Perhaps you were one who pictured yourself getting back into some of your old fits, and joined Dr. Ian K. Smith– plus millions of others across the country who had the same visions of love in the 50 Million Pound Challenge. Maybe you were inspired to get moving as you watched celebrities take on their biggest role yet, shedding the pounds with the help of Dr. Ian, in front of millions of viewers on VH1’s ‘Celebrity Fit Club.’ There’s a lot of help out there for losing weight. In fact, Dr. Ian is the author of four popular diet books, including The Fat Smash Diet. But, how does one get to the land of lasting happiness? And, can it be as simple as following a step-by-step diet and fitness plan in these tough times? Dr. Ian thinks so. And, he explains how to get to happy in his new book Happy: Simple Steps to Get the Most Out of Life.
Clutch: You’ve dealt with topics mainly regarding health, why a book on happiness now?
Dr. Ian: With the tough economic times and people having tougher relationship issues, I wanted to see if I could put together what the research shows and provide ways we could dramatically improve our happiness, even though things around us are difficult.
Clutch: In addition to the 50 Million Pound Challenge, you worked with VH1’s Celebrity Fit Club which featured stars such as Bobby Brown, Shar Jackson and Kevin Federline. Did these projects influence your new book in any way?
Dr. Ian: Working with the 50 Million Pound Challenge and Celebrity Fit Club, people have actually taught me a lot about happiness. And, one of the biggest things I’ve learned is that people tend to attach their happiness to the wrong things. They attach their happiness to external validators, like the kind of car they drive, if they get a promotion or whether or not someone accepts or rejects them from a physical stand point. A lot of people make this mistake. Unfortunately, when they do, they’re happiness is no longer in their control. So, I wanted to explain to people that where you place your happiness is very critical to whether or not you’ll be able to achieve your happiness and hold on to it. The book teaches you about happiness being a part of things you do and things you control. It’s about your engagement and doing good deeds, not material things.
Clutch: So would you say reaching our goals and crossing off items on our life list, which may include material gain, aren’t the keys to happiness?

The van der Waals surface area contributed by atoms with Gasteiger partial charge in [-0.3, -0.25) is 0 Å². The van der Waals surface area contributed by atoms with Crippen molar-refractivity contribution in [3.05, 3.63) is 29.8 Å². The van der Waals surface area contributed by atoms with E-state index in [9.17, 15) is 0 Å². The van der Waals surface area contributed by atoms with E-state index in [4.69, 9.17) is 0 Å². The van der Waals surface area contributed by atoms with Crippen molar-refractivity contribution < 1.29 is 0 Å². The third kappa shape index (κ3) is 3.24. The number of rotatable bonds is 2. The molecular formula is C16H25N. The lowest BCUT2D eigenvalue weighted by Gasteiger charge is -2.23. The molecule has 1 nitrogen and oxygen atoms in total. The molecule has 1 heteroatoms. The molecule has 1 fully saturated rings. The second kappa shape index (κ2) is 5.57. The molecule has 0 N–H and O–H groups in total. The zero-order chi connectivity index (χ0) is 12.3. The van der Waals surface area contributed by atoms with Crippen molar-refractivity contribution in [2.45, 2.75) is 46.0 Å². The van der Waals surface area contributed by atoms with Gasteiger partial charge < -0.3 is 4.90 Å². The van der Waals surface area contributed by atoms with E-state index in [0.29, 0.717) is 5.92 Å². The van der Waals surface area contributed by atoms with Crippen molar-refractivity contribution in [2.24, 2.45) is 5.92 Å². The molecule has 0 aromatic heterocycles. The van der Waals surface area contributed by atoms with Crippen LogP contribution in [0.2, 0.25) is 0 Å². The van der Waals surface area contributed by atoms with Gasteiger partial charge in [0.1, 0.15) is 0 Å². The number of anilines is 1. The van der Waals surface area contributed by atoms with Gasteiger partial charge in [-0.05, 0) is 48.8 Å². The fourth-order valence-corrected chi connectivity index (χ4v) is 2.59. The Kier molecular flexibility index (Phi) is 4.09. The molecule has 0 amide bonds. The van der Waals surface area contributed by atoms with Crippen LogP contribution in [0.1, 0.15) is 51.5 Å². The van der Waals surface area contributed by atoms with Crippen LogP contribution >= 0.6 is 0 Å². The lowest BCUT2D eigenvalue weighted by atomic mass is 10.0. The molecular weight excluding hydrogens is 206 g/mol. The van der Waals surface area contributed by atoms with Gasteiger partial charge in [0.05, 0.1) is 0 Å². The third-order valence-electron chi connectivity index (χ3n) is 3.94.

Dr. Ian: You should be a goal-oriented person, but it’s not reaching your goal per se that always gives you the greatest happiness. It’s the pursuit of that goal; it’s the process of being engaged in something that is meaningful and purposeful that gives you a sense of happiness. You will be happy once you reach a goal, but it’s not crossing the finish line that matters all the time. It’s the effort and the way you go towards that finish line that makes a big difference. Like the saying goes: it’s not whether you wine or lose, it’s how you play the game. When you’re young, you don’t really believe that because you want to win, but you can’t always win. That doesn’t mean you should be sad about it. It means you should try to understand why you didn’t reach your goal and applaud yourself by putting forth the best effort possible.
Clutch: It’s graduation season, and it’s been said Generation Y is mostly an optimistic one; one that will change the workforce. However, my concern is that graduating into the current economy may cause these feelings of optimism to fade. What advice can you offer new graduates to help keep their spirits high?
Dr. Ian: In the chapter, “Learning Optimism,” one of the central points that I make is that you can be optimisitic and realistic at the same time. And, just because you’re realistic doesn’t mean that you still can’t be optimistic. So, even though the outlook does not look great, or the expectations that one has held for something may not be met as fast as one would have liked, it doesn’t mean it should tarnish your optimism. Optimism is all about perspective and attitude. The two are not mutually exclusive. In fact, the two are subsets of each other. I just think people need to understand that just because there’s a tough road ahead, it doesn’t mean you attack it with your head down. Attack with your head up and your body in a posture so that you can fight through it.
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